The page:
SOON DARMERA PELTATA will send up its big green umbrella-like leaves, but on recent spring days when I needed either an extra sweater or some shade against baking heat (crazy weather!), the so-called umbrella plant had no weather protection of any kind for me. It did have flowers, though–beautiful ones, on tall, naked stems.
Out of the leaf litter they ascend.
When I purchased this native of woodsy streambanks in northwestern California and southwestern Oregon for my New York garden, it was still called Peltiphyllum peltatum. I have a thing for big-leaved plants (like Astilboides, its cousin Rodgersia, and even thuggish Petasites). I had to try Darmera, whose leaves can reach 18 inches or even 24 across, held 3 to 5 feet high.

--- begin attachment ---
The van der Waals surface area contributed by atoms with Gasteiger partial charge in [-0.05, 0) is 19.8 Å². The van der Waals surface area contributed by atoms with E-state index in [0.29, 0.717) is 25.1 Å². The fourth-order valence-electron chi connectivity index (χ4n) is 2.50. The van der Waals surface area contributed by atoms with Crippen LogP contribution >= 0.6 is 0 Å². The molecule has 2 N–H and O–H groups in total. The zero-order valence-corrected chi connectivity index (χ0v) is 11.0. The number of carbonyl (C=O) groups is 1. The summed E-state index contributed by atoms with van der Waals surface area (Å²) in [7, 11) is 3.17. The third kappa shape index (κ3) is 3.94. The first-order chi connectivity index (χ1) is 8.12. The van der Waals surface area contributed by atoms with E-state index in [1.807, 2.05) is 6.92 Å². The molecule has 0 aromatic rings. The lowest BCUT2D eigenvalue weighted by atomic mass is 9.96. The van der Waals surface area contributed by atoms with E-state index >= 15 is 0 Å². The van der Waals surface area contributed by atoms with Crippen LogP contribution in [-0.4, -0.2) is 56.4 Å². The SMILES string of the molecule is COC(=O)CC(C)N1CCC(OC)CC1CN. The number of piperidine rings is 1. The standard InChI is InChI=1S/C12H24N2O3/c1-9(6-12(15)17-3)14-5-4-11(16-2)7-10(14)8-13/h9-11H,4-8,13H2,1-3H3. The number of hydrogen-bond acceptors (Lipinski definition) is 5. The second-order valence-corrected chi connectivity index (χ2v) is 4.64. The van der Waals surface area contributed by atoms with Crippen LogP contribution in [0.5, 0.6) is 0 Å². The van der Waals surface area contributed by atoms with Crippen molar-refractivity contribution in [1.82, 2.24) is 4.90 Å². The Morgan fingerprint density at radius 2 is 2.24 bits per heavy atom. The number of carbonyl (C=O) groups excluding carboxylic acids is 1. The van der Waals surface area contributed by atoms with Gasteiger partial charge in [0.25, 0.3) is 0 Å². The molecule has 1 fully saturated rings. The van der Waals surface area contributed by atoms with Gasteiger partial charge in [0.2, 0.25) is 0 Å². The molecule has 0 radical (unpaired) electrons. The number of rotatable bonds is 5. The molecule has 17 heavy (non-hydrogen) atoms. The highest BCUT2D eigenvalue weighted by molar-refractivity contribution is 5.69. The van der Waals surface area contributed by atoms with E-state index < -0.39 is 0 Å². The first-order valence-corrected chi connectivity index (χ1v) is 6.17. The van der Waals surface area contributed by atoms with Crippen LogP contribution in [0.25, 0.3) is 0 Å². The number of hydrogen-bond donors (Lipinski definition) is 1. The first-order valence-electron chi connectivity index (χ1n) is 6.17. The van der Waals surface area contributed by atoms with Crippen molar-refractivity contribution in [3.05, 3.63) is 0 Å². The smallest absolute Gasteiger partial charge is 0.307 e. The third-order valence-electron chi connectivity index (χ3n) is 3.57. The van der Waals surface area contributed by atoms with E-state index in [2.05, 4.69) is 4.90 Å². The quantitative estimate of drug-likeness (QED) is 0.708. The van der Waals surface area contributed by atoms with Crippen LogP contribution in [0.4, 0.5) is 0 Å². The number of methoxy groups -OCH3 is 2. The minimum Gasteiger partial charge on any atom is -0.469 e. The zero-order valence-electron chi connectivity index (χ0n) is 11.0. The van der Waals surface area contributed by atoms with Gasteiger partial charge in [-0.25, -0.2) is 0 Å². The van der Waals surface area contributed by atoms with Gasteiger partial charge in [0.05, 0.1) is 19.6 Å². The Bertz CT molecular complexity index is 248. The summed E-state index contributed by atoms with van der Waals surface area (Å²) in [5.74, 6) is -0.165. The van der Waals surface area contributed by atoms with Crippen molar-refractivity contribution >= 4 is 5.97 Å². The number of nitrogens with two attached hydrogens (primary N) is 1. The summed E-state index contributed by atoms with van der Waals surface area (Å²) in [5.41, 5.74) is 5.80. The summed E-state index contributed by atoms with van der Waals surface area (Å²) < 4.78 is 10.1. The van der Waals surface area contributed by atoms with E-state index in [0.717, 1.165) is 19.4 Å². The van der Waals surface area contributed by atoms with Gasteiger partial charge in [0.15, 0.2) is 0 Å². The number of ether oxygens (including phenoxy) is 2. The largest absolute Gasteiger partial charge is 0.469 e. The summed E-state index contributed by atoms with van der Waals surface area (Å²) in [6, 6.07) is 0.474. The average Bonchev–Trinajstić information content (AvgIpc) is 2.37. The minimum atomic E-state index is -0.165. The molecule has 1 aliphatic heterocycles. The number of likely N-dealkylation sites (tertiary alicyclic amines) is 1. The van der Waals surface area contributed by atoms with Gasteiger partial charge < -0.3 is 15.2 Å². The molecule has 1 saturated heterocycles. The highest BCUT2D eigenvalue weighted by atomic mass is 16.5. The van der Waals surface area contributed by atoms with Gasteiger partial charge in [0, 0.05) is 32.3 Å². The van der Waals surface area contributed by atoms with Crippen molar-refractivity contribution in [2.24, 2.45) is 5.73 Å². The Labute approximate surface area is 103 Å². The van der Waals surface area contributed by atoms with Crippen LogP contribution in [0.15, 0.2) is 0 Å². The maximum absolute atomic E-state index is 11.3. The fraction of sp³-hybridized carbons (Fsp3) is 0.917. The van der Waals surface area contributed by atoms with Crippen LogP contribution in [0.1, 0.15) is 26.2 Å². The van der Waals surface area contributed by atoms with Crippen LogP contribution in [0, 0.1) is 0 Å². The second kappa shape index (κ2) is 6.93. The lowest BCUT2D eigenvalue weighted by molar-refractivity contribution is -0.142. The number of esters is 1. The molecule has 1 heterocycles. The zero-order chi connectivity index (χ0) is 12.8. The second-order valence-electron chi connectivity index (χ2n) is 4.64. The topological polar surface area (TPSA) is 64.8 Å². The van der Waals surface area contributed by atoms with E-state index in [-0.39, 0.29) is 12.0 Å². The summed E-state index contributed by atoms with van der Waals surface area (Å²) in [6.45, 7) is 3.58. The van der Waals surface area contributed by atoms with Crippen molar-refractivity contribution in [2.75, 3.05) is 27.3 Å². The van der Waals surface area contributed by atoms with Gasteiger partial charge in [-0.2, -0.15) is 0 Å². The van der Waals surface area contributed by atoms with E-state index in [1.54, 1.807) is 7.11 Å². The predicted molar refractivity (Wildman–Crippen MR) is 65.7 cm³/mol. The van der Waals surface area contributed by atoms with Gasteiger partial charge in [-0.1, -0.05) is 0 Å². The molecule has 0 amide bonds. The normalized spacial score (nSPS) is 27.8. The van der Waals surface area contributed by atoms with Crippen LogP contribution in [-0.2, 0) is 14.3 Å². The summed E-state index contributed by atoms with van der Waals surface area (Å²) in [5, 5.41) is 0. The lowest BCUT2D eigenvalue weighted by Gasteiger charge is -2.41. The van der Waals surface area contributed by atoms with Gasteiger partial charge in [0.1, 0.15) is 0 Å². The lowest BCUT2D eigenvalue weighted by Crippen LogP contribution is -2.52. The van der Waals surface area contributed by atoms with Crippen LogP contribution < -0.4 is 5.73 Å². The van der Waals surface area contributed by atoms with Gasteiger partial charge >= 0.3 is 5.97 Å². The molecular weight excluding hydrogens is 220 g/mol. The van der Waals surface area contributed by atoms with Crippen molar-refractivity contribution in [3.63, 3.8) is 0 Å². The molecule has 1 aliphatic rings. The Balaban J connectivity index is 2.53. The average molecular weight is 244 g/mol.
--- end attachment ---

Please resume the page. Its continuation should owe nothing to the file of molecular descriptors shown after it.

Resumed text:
Darmera can take substantial shade, but don’t let it struggle in too-dry soil. Finding the right light/soil moisture balance is the key; the more sun you give it, the more water it will crave. Missouri Botanical Garden says it can grow in sun if soil conditions are very moist, but I haven’t pushed it beyond half-day exposure here. (I don’t have a sunny, boggy spot for that experiment.) You’ll know if it’s too hot or dry, because the leaves will promptly burn.
Indeed Darmera, hardy to Zones 5-7, can even thrive in a bog. Don’t try to push it too far South, though, where it will be unhappy. Give the plant room, because it’s rhizomatous, and will colonize—in the very best way. What could be bad about a dramatic colony of green umbrellas?